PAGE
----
Social Services of General Interest (SSGI) and the Sustainability of European Social Model

AuthorPaula Vaz Freire
PositionUniversity of Lisbon, Portugal
The EuroAtlantic Union Review, Vol. 1 No. 1/2014
Social Services of General Interest (SSGI) and the
Sustainability of the European Social Model
Paula Vaz Freire*
Abstract: This text analyses the features of SSIG within the broad category of SIG. Since no biding
definition can be found either in primary or secondary EU law, social services have to be considered
in accordance to the principles, aims and organization forms they are delivered. It is then analysed
the legal framework and the role of SSGI in fulfilling territorial, social and economic cohesion,
high level of employment, equality, social inclusion and economic growth. The social dimension of
the EU integration process reinforced by the Treaty of Lisbon determines, in our view, an increasing
relevance of SSIG and the adjustment of EU law to their specificity. As many European countries
face serious financial constraints, reforming welfare state becomes imperative, but only reforms
based on social investment policies and social consensus will create a trust environment necessary to
guarantee the preservation and sustainability of Europe’s social model.
Keywords: SSGI; European Social Model; Sustainability
1. Services of General Interest (SGI)
1.1 Definition
e term service of general interest (SGI), developed within the EU policy
process, is a broad and multifaceted concept that doesn’t correspond to national
terminologies. SGI can be categorised as economic and non-economic and
* University of Lisbon, Portugal
SSGI and the European Social Model
divided into services of general economic interest (SGEI)1, such as electricity,
gas, water, waste management, ICT, transport and postal services, and social
services of general interest (SSGI), like education, labour market services,
health services, health care, elderly care, child care and social housing.
Articles 14 TFEU, 106 TFEU and Article 36 of the EU Charter on
Fundamental Rights refer the expression SGEI but fail to dene it and neither
in secondary EU legislation such a denition can be found. Article 36 of the
Charter recognises as a right the access to SGEI.
By means of Protocol no. 26, concerning services of general interest (SGIs),
the Lisbon Treaty has introduced into primary law the distinction between
services of general economic interest (SGEI) and non-economic services of
general interest (NESGI).
In respect to economic services (SGEI), Article 1 in Protocol no. 26 establishes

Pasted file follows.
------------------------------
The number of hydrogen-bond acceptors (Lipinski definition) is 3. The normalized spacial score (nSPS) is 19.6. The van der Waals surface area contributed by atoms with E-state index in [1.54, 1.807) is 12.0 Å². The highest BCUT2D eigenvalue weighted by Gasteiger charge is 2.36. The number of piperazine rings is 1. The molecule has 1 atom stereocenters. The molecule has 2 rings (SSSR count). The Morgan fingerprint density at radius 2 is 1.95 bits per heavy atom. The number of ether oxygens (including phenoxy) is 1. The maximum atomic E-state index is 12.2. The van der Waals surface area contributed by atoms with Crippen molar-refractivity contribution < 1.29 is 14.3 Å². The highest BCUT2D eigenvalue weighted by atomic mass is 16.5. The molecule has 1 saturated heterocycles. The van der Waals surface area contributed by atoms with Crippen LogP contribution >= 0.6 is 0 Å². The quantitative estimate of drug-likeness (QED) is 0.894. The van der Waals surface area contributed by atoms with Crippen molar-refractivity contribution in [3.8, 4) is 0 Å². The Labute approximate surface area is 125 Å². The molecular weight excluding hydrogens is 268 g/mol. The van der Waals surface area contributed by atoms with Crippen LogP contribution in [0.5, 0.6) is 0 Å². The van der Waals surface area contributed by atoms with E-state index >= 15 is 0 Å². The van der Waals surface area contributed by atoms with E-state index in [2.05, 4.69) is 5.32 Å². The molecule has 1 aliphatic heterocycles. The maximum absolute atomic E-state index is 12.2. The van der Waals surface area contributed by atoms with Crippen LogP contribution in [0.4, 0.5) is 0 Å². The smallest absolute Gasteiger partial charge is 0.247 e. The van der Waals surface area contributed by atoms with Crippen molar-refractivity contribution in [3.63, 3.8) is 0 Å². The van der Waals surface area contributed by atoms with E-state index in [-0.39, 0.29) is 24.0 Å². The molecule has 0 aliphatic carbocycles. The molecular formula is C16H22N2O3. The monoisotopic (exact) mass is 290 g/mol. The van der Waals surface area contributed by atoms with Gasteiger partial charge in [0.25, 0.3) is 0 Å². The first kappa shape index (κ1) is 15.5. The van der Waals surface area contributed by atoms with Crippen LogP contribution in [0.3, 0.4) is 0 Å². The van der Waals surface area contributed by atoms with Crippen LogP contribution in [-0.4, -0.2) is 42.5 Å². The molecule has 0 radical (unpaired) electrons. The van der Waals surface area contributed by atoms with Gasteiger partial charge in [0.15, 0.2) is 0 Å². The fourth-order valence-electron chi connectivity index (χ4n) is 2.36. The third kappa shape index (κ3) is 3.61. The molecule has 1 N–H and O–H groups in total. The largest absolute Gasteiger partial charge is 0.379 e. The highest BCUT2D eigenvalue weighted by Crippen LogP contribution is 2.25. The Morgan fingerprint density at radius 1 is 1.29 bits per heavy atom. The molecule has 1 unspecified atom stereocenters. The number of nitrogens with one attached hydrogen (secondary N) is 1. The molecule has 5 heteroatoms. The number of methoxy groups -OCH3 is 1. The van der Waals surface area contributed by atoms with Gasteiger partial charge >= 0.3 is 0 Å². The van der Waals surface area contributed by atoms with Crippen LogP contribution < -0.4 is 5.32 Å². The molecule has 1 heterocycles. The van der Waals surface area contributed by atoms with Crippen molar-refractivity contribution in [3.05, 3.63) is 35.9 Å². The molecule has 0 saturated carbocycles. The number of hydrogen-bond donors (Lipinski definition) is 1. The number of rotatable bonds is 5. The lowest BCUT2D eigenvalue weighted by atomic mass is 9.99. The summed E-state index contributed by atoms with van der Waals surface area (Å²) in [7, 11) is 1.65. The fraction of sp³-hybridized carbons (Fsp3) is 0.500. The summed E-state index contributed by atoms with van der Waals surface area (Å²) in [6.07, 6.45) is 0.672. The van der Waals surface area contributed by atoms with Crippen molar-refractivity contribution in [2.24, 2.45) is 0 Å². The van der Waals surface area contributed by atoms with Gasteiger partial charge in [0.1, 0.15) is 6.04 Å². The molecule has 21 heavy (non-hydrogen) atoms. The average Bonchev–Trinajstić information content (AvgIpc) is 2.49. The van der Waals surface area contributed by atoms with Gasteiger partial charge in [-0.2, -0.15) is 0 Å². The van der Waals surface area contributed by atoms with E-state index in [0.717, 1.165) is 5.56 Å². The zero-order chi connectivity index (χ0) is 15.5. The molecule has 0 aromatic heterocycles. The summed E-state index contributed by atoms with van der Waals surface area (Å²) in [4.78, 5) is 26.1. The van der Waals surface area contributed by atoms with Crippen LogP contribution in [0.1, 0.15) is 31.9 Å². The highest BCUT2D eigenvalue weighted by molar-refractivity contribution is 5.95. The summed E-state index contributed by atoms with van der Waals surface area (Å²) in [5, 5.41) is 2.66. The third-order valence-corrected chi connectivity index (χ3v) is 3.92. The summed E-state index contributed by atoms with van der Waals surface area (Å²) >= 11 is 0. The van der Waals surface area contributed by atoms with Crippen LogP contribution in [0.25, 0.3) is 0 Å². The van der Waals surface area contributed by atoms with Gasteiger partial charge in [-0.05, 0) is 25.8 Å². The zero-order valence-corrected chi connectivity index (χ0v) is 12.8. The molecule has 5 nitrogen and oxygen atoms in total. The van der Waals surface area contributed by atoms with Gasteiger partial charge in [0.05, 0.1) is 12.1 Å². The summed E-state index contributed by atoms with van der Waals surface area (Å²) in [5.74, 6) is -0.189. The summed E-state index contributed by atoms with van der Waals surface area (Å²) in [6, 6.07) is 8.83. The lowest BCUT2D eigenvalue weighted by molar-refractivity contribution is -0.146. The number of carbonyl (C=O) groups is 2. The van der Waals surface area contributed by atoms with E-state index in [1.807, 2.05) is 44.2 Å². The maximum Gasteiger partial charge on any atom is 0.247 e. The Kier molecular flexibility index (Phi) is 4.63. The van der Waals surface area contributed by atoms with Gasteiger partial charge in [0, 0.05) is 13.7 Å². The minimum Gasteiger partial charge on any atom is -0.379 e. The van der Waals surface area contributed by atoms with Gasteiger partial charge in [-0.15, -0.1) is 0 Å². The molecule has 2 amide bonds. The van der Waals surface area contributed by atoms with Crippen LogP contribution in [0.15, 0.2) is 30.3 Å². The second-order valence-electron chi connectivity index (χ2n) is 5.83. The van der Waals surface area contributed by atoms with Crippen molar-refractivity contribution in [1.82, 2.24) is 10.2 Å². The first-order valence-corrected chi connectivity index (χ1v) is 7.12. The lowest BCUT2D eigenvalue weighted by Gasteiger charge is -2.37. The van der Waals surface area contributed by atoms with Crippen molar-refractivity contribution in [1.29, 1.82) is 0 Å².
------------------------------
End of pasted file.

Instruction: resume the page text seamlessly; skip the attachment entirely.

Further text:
as common Union values: (i) the essential role and the wide discretion of
national, regional and local authorities in providing, commissioning and
organizing SGEI as closely as possible to the needs of the users; (ii) respect the
diversity of services, situations, needs and preferences of users; (iii) achieving
a high level of quality, safety and aordability, ensuring equal treatment and
promoting universal access and upholding user rights. In accordance to these
values the action of the EU should respect the principles of subsidiarity and
According to the Protocol there should be taken due account of the diversity
of services, the characteristics of service providers, the preferences of users,
as well as the dierent economic, social, geographical, cultural and physical
situations in which they are provided.
Promoting high quality of services encompasses physical safety, reliability,
continuity and informed choice.
Access and aordability are also relevant features of SGEI2. Services should be
1 According to the Commission Communication “Quality Framework for Services of General
Interest in Europe”, COM (2011) 900 nal, 20.12.2011: “SGEI are economic activities which deliver
outcomes in the overall public good that would not be supplied (or would be supplied under dierent
conditions in terms of quality, safety, aordability, equal treatment or universal access) by the market
without public intervention. e (public service obligation) is imposed on the provider by way of an
entrustment and on the basis of a general interest criterion which ensures that the service is provided
under conditions allowing it to full its mission”.
2 “Citizens and businesses rightly expect to have access to aordable high-quality services of general
interest throughout the European Union. For the citizens of the Union, this access is an essential

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